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Professor Andre Geim of The School of Physics and Astronomy at The University of Manchester

Dr. Kostya Novoselov of The School of Physics and Astronomy at The University of Manchester

Graphene-based transistor created by the University of Manchester team
The largest hurdle in semiconductor miniaturization has just been shattered

Using the world’s thinnest material, Graphene, researchers at the University of Manchester have created the world’s smallest transistor. According to Professor Andre Geim and Dr. Kostya Novoselov from The School of Physics and Astronomy at The University of Manchester, the new transistors are only one atom thick and less than 50 atoms wide. The development opens the gate to superfast computer chips at sizes not possible before with standard Silicon transistors.

According to the semiconductor industry roadmap, miniaturization of electronics will face its largest challenge in the next twenty years. This is because Silicon based technology will begin to reach its minimum size limit. 

Graphene, a form of carbon that is only one atom thick, may provide a solid alternative for even further miniaturization of electronics as silicon-based technology reaches its limit.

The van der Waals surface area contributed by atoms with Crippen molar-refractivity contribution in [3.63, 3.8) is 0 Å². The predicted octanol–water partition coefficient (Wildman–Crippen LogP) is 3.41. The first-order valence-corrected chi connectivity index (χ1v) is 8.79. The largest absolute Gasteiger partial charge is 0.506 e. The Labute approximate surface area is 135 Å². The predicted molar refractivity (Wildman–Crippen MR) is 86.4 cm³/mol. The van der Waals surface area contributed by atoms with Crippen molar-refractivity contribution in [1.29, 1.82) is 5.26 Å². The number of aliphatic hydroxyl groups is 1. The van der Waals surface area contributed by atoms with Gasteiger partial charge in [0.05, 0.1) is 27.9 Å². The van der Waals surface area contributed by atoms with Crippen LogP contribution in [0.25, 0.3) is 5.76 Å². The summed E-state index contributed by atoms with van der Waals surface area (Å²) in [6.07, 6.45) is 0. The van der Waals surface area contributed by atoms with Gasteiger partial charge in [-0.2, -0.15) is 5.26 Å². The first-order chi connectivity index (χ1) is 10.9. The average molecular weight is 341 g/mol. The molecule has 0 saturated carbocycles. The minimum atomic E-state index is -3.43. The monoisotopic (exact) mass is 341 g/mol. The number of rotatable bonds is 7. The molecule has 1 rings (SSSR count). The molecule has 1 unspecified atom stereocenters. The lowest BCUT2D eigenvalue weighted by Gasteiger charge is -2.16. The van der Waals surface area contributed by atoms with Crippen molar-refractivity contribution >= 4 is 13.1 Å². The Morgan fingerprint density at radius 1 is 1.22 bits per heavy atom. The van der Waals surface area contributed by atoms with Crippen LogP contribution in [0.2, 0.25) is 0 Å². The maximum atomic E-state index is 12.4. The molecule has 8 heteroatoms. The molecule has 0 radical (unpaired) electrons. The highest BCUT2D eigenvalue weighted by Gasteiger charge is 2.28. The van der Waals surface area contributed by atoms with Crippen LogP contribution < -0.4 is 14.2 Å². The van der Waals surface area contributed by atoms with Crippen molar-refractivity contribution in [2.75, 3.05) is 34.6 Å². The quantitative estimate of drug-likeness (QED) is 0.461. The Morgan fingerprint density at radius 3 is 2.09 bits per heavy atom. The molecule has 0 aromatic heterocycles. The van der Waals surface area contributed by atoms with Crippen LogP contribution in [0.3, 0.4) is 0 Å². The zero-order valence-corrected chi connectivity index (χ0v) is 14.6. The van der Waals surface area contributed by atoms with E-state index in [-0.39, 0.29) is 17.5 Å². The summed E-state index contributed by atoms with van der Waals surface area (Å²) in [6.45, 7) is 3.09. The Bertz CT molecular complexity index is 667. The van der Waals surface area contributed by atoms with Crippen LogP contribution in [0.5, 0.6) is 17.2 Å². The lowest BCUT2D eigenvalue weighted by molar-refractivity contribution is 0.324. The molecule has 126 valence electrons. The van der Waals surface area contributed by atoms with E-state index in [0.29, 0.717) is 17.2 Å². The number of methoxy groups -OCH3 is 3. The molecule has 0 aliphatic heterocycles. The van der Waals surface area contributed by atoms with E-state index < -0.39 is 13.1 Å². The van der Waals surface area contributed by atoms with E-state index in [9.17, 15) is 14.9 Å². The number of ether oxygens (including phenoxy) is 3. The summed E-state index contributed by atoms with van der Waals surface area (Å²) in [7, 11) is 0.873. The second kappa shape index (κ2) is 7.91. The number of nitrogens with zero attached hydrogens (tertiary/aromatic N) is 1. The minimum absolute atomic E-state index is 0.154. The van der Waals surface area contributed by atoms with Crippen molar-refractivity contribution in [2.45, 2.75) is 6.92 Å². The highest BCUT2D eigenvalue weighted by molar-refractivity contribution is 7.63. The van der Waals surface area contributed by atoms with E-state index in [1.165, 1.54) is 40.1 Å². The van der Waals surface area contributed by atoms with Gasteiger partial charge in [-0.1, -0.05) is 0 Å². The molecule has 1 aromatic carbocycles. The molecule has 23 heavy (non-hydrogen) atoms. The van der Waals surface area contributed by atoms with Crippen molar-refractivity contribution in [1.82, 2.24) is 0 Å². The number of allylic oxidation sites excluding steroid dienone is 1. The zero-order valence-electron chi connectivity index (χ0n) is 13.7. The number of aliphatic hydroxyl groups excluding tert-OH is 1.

Graphene transistors were originally created two years ago, but at that time they were very “leaky” meaning current could not be turned off to zero. The “leaky” quality of the transistors effectively limited their uses, and rendered them useless for employment in computer chips and electronic circuits. But over the course of the past two years the research team at the University of Manchester was able to overcome this problem, and have created fully-functional and stable Graphene transistors.

Graphene transistors remain stable and conductive even when they are only a few nanometers wide. This is in contrast to all other known materials, including the dominant silicon transistors, which “oxidize, decompose and become unstable at sizes ten times larger.” This is the barrier that current silicon-based technology is approaching and is likely to also be its downfall.

"We have made ribbons only a few nanometers wide and cannot rule out the possibility of confining graphene even further - down to maybe a single ring of carbon atoms," says Professor Geim of the University of Manchester.

Graphene provides a solid alternative to Silicon and according to Geim can lead to even further reductions in size. Geim expects future electronic circuits to possibly be carved out of a single Graphenesheet.  

Dr Leonid Ponomarenko, who is leading this research at The University of Manchester, is optimistic of the technologies’ future.

"The next logical step is true nanometer-sized circuits and this is where graphene can come into play because it remains stable - unlike silicon or other materials - even at these dimensions."

Geim believes that Graphene is the only viable successor to Silicon after the currently dominant technology reaches its limit.  Graphene-based circuits, however, are not likely to be completely ready until 2025.